Design in WordPress 3.2

“The focus for this release was making WordPress faster and lighter. The first thing you’ll notice when you log in to 3.2 is a refreshed dashboard design that tightens the typography, design, and code behind the admin. (Rhapsody in Grey?)”

Matt Mullenweg, WordPress 3.2 now available

Back during the development of WordPress 2.8, the core team decided to solicit some ideas for dashboard refreshes. Two designs inspired by Dean J. Robinson’s Fluency Admin plugin, submitted by Dean and myself, led the informal poll the core team conducted. Ultimately the team decided to save the update for a later version of WordPress and that version came today, when WordPress 3.2 was released with the new dashboard design. A thread on the Make UI blog follows its progress as it came together. We removed unnecessary chrome, refined typography, lightened the page, and generally listened to Alan Cooper‘s advice on interface design: “No matter how beautiful, no matter how cool your interface, it would be better if there were less of it.”

An aside on typography: I’ve seen a few people question why we chose Arial over Helvetica for most text in the dashboard. I actually believe Arial is a better option when you’re working with text that will be displayed at 13px or below. I know that’s heresy for a graphic designer, but consider this. Helvetica, when it’s installed on Windows PCs, does not work well as a web font. Helvetica Neue is available primarily on Macs and at sufficient weights it looks great, which is why we do use it in some places. But at the default font size in the WordPress dashboard, I think Arial’s readability trumps the dogmatic purity of using Helvetica. I know this is purely subjective and this reasoning won’t change the minds of those who believe Arial is on the same level as Comic Sans — but if the sight of Arial truly offends you, I suggest disabling it OS-wide. You’ll get Helvetica in its place, and everyone will be happy. :) (Update: In the forthcoming 3.2.1 update, WordPress will use the browser-default sans-serif instead, so Mac users will see Helvetica, Windows users will see Arial, and if someone actually specifies what they want their browser default to be, we’ll use that.)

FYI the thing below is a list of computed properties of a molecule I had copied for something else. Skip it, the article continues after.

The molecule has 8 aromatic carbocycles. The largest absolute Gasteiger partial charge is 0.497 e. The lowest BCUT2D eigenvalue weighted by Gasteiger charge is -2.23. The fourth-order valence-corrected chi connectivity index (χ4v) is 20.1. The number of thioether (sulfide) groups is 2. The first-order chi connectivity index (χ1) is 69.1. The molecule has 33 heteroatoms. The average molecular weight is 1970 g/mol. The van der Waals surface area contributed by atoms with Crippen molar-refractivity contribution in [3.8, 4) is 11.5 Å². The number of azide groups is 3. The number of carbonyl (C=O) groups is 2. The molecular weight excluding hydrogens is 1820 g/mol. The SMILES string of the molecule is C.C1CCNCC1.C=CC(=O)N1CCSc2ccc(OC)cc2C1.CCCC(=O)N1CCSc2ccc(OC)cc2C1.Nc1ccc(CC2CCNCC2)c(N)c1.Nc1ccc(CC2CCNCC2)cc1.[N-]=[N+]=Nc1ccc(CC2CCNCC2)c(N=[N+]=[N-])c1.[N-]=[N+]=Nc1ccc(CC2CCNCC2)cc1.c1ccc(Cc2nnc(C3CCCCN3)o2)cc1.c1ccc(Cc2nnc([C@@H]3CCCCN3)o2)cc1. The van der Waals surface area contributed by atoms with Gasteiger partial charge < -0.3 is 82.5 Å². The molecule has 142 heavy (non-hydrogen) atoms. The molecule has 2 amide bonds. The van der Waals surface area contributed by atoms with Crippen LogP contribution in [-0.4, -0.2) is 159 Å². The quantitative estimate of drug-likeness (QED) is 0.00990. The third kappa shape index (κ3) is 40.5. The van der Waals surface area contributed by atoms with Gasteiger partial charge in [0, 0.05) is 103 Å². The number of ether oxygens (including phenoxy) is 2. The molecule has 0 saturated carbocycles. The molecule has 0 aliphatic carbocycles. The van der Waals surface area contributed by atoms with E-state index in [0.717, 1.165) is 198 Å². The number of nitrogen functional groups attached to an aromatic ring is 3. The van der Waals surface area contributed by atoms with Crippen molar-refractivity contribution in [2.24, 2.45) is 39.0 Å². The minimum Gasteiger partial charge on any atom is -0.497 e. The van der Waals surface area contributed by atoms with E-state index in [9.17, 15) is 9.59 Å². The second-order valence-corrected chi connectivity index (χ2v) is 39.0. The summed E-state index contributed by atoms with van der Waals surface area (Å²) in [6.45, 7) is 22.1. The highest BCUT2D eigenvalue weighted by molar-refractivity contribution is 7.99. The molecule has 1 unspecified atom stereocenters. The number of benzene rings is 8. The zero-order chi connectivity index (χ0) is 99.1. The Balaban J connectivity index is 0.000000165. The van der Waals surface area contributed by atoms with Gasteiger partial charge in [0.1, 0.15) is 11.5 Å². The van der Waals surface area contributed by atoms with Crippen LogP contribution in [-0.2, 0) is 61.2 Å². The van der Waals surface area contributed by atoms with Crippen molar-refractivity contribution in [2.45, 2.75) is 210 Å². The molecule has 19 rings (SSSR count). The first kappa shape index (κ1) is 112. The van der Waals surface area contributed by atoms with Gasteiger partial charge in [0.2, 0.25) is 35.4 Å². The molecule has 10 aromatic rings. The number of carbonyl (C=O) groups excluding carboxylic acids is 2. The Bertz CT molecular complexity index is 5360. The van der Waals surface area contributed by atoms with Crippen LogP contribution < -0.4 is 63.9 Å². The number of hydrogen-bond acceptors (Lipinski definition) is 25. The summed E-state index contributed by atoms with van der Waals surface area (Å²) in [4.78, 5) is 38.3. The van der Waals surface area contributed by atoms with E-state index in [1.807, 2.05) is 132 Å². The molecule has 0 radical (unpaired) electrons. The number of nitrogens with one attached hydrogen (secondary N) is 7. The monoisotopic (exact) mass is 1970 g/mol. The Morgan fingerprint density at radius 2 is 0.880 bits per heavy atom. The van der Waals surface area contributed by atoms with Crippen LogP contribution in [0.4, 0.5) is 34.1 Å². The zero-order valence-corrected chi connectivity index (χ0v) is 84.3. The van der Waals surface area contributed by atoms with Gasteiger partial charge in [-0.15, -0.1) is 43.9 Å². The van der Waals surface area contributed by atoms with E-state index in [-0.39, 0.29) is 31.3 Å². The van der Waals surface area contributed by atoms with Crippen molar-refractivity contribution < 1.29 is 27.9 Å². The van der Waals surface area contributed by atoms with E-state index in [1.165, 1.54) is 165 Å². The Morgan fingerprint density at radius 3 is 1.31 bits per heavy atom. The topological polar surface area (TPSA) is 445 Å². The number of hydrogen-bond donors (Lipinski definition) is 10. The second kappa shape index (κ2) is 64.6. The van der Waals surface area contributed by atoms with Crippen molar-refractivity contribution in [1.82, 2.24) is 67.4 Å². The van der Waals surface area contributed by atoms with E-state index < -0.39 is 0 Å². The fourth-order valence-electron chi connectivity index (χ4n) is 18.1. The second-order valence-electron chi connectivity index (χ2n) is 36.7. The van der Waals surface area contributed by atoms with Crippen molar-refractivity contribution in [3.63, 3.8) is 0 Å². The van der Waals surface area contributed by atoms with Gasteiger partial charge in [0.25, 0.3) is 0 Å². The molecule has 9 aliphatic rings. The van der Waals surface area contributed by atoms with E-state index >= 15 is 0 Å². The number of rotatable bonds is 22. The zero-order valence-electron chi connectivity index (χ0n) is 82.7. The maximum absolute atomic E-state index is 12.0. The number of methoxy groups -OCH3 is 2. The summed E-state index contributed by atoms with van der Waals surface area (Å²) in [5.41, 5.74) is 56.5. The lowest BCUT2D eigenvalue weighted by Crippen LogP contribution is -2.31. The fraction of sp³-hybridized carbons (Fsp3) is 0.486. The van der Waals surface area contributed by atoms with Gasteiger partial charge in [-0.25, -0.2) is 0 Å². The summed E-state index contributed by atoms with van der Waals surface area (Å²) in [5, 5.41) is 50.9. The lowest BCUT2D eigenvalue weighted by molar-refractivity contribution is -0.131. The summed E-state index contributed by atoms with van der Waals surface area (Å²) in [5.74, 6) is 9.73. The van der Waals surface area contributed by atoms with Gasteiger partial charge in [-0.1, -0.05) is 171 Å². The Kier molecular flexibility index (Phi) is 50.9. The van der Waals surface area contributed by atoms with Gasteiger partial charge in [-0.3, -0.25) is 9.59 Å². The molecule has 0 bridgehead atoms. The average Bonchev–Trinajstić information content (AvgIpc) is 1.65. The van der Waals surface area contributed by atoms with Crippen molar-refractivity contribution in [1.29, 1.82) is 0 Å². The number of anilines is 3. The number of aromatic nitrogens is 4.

I’m proud of the updated typography and cleaner look of the new dashboard, but my favorite aspect of WordPress 3.2 was a great surprise when I first saw it. It’s also Matt Mullenweg’s favorite new feature — the new distraction-free writing mode. Combined with the Editor Styles feature popularized in last year’s Twenty Ten theme, composing in WordPress is akin to using a minimalist web-based text editor.

Composing this post in Distraction-Free Writing mode

Speaking of Twenty Ten, it’s got a beautiful successor in Twenty Eleven, the new default theme for WordPress. Following up on the improvements we made with last year’s iteration, Twenty Eleven adds a responsive design, post formats, customizable color schemes and layout configurations and more. Read Ian’s introduction to Twenty Eleven for the full rundown. This blog is using Twenty Eleven now with the one-column layout and a custom background.

There’s a ton of other features in 3.2, including faster performance, Browse Happy integration, a more useful admin bar, and hundreds of behind-the-scenes improvements. Read the exhaustive official list to see everything that’s new — then go update your blog, or start a new one!